After the defeat and death of Huntly, the leader of the Catholic party, the policy of Murray met for a time with no obstacle, but he awakened the displeasure of the queen by his efforts in behalf of Knox when the latter was accused of high treason; and as he was also opposed to her marriage with Darnley, he was after that event declared an outlaw and took refuge in England. Returning to Scotland after the murder of Rizzio, he was pardoned by the queen. He contrived, however, to be away at the time of Darnley's assassination, and avoided the tangles of the marriage with Bothwell by going to France. After the abdication of Queen Mary at Lochleven, in July 1567, he was appointed regent of Scotland. When Mary escaped from Lochleven (May 2, 1568), the duke of Chatelherault and other Catholic nobles rallied to her standard, but Murray and the Protestant lords gathered their adherents, defeated her forces at Langside, near Glasgow (May 13, 1568), and compelled her to flee to England. Murray displayed promptness in baffling Mary's schemes, suppressed the border thieves, and ruled firmly, resisting the temptation to place the crown on his own head. He observed the forms of personal piety; possibly he shared the zeal of the reformers, while he moderated their bigotry. But he reaped the fruits of the conspiracies which led to the murders of Rizzio and Darnley. He amassed too great a fortune from the estates of the Church to be deemed a pure reformer of its abuses. He pursued his sister with a calculated animosity which would not have spared her life had this been necessary to his end or been favoured by Elizabeth. The mode of producing the casket letters and the false charges added by Buchanan, deprive Murray of any claim to have been an honest accuser. His reluctance to charge Mary with complicity in the murder of Darnley was feigned, and his object was gained when he was allowed to table the accusation without being forced to prove it. Mary remained a captive under suspicion of the gravest guilt, while Murray ruled Scotland in her stead, supported by nobles who had taken part in the steps which ended in Bothwell's deed. During the year between his becoming regent and his death several events occurred for which he has been censured, but which were necessary for his security: the betrayal to Elizabeth of the duke of Norfolk and of the secret plot for the liberation of Mary; the imprisonment of the earl of Northumberland, who after the failure of his rising in the north of England had taken refuge in Scotland; and the charge brought against Maitland of Lethington of complicity in Darnley's murder. Lethington was committed to custody, but was rescued by Kirkaldy of Grange, who held the castle of Edinburgh, and while there " the chameleon," as Buchanan named Maitland hi his famous invective, gained over those in the castle, including Kirkaldy. Murray was afraid to proceed with the charge on the day of trial, while Kirkaldy and Maitland held the castle, which became the stronghold of the deposed queen's party. It has been suspected that Maitland and Kirkaldy were cognizant of the design of Hamilton of Bothwellhaugh to murder Murray, for he had been with them in the castle. This has been ascribed to private vengeance for the ill-treat inent of his wife; but the feud of the Hamiltons with the regent is the most reasonable explanation. As he rode through Linlithgow Murray was shot on the 21st of January 1570 from a window by Hamilton, who had made careful preparation for the murder and his own escape. He was buried in the south aisle of St Giles Cathedral, Edinburgh, amid general mourning. Knox preached the sermon and Buchanan furnished the epitaph, both panegyrics. The elder of his two daughters, Elizabeth, married James Stuart (d. 1592), son of James, 1st Lord Doune, who succeeded to the earldom of Murray in right of his wife.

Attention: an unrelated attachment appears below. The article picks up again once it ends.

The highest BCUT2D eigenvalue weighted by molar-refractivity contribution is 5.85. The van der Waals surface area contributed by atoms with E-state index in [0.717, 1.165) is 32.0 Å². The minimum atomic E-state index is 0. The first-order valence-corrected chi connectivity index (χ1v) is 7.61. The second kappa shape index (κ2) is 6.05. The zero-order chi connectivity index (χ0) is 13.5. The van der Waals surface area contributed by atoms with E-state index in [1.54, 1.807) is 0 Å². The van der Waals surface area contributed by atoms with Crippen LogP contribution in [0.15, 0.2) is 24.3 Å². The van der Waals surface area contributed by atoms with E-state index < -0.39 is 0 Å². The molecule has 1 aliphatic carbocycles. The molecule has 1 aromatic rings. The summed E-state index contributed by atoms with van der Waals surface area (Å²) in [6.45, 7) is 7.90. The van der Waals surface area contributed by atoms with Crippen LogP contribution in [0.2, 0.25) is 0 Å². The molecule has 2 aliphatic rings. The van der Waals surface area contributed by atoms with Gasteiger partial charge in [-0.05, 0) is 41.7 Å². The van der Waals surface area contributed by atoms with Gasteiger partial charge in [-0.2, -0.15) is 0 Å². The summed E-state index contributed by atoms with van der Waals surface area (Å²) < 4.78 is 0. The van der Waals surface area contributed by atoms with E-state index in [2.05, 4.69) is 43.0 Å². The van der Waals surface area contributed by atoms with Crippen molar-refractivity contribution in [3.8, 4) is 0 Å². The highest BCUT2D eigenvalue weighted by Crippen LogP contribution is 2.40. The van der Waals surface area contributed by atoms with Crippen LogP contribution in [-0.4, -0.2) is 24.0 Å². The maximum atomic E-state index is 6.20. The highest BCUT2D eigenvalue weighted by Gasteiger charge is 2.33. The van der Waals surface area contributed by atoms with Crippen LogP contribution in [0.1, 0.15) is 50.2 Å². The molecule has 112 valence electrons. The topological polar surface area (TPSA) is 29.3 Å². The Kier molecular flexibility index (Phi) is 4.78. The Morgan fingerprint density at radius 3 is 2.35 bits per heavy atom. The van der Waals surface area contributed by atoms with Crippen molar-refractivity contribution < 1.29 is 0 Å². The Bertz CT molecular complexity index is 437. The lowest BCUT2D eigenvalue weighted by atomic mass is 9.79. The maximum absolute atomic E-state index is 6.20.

The materials for the life of Murray are found in the records and documents of the time, prominent among which are the various Calendars of State Papers. Mention must also be made of the many books which treat of Mary, Queen of Scots, and of the histories of the time-^- especially J. A. Froude, History of England, and Andrew Lang, History of Scotland.
Note - this article incorporates content from Encyclopaedia Britannica, Eleventh Edition, (1910-1911)